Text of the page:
Page:Dictionary of National Biography. Sup. Vol II (1901).djvu/143

From Wikisource
Jump to navigation Jump to search
This page has been validated.

lated into German and Servian. In acknowledgment of his services in regard to this question he was created a knight commander of the Servian order of St. Saviour of Takhova, and a grand cross of the order of St. Saba. He died at 22 Westbourne Square, Paddington, on 2 Jan. 1888.

Besides the works mentioned and several lectures Denton was the author of:

  1. 'A Commentary on the Gospels for the Sundays and other Holy Days of the Christian Year,' London, 1861-3, 3 vols. 8vo; 2nd edit. 1869-71, 2 vols.; vol. ii. 3rd edit. 1880.
  2. 'Servia and the Servians,' London, 1862, 8vo; German translation, Berlin, 1865, 8vo.
  3. 'A Commentary on the Lord's Prayer,' London, 1864, 8vo.
  4. 'A Commentary on the Epistles,' London, 1869-71, 2 vols. 8vo.
  5. 'A Commentary on the Acts of the Apostles,' London, 1874-6, 2 vols. 8vo.
  6. 'Montenegro: the People and their History,' London, 1877, 8vo.
  7. 'The Ancient Church in Egypt,' London, 1883, 8vo.
  8. 'Records of St. Giles's, Cripplegate,' London, 1883, 8vo.
  9. 'England in the Fifteenth Century,' London, 1888, 8vo.

He also edited 'The Warnings of Advent' (London, 1853, 8vo), a course of sermons; 'Sacra Privata' (London, 1853, 8vo) of Thomas Wilson (1663–1755) [q. v.], bishop of Sodor and Man (the first edition printed entire from the original manuscripts); and Chedomil Miyatović's 'Serbian Folklore,' London, 1874, 8vo.

[Men of the Time, 1887; Foster's Alumni Oxon. 1715-1886; Allibone's Dict. of English Lit. Suppl.; Hansard's Debates; Hennessy's Novum Repert. Eccles. 1898, p. 172.]

E. I. C.

DEVON, twelfth Earl of. [See Courteney, William Reginald, 1807–1888.]

DEVONSHIRE, seventh Duke of. [See Cavendish, Sir William, 1808–1891.]

DICKENS, CHARLES (1837–1896), compiler, born at Furnival's Inn, Holborn, on 6 Jan. 1837, was the eldest son of the great novelist by Catharine, eldest daughter of George Hogarth, journalist and musical critic. 'I am delighted with Charles's precocity,' wrote the father in 1841; 'he takes arter his father, he does.' In his boyhood he became a frequent visitor with his father at Gore House, where he made the acquaintance of Louis Napoleon. In 1849, at the charge of his father's friend, (Lady) Burdett Coutts he was moved from King's College to Eton, and in 1853 he went to Leipzig to acquire German. In 1855 he returned to England and obtained a post in Baring's establishment. Banking, however, was little to his taste, and in 1860, as a preparation for the position of an eastern merchant, he visited Hong Kong, Shanghai, and Japan. Soon after his return in 1861 he married Bessie Evans, daughter of a partner in Bradbury & Evans, and set up in business in the city. His lack of business capacity was a source of some anxiety to his father, but in 1869 the younger Charles, who had already contributed to 'Household Words,' became sub-editor of 'All the Year Round,' and on his father's death he became (under a codicil to his will) sole proprietor of that journal, with which he was connected until within two or three years of his death. Subsequently he became chief partner in the printing concern of Dickens & Evans. In all his business enterprises he fell short of success, though while this firm was under his management he launched with considerable success the various dictionary-guides which are known by his name. Charles Dickens's 'Dictionary to London' appeared in 1879, and it was followed by similar dictionaries to the Thames (1880), to Continental Railways (1880), 'Dictionary of Days' (1881), to Paris (1882), to Oxford and to Cambridge (1884). In the compilation of the most useful, 'The Dictionary to London,' he was aided by Richard Halkett Lord. In 1887 he made a tour in the United States, giving readings from his father's books. He was an excellent reader and reciter, and he inherited to the full the gift of the great novelist as an after-dinner orator. On his return to England he accepted a readership in the firm of Macmillan & Co., and he edited for the same firm, during 1892-3, a new edition of his father's novels, commencing with 'Pickwick.' After his father's death in 1870 he had purchased Gad's Hill, but he resided latterly at West Kensington, and died of paralysis at 43 Fairholme Road on 20 June 1896. He was buried in Mortlake cemetery. Three days later his sister, Mary Dickens, died at Sevenoaks. A few months afterwards appeared posthumously, with family portraits, her 'My Father as I recall him,' by 'Mamie' Dickens. Charles Dickens the younger left, with other issue, a son Charles and a daughter, Mary Angela Dickens the novelist.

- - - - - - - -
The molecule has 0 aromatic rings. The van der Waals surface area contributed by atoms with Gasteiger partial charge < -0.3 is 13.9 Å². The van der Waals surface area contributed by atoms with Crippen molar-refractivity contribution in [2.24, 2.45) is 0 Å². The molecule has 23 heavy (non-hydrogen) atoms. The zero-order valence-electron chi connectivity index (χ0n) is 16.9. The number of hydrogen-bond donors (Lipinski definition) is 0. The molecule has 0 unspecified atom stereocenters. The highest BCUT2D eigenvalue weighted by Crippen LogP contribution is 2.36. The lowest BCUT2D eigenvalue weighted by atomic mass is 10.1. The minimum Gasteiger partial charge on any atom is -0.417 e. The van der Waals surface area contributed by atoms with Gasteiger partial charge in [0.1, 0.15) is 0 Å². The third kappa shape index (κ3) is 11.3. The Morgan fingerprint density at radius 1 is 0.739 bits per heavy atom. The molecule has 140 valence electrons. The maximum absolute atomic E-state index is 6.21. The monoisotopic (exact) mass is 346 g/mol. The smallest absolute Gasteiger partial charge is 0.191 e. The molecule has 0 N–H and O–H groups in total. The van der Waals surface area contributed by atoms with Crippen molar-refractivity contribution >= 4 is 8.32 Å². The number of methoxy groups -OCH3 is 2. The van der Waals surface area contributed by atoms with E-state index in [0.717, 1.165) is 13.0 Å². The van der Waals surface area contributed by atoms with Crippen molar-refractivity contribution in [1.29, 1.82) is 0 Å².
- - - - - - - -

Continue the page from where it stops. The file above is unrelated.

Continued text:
[Times, 22 and 27 June 1896; Daily News, 22 June 1896; Academy, June 1896; Forster's Life of Charles Dickens; Mary Dickens's My Father as I knew him; Brit. Mus. Cat.]

T. S.

DICKSON, Sir JAMES ROBERT (1832–1901), Australian statesman, was born at Plymouth, England, on 30 Nov. 1832, but went to live at Glasgow when quite young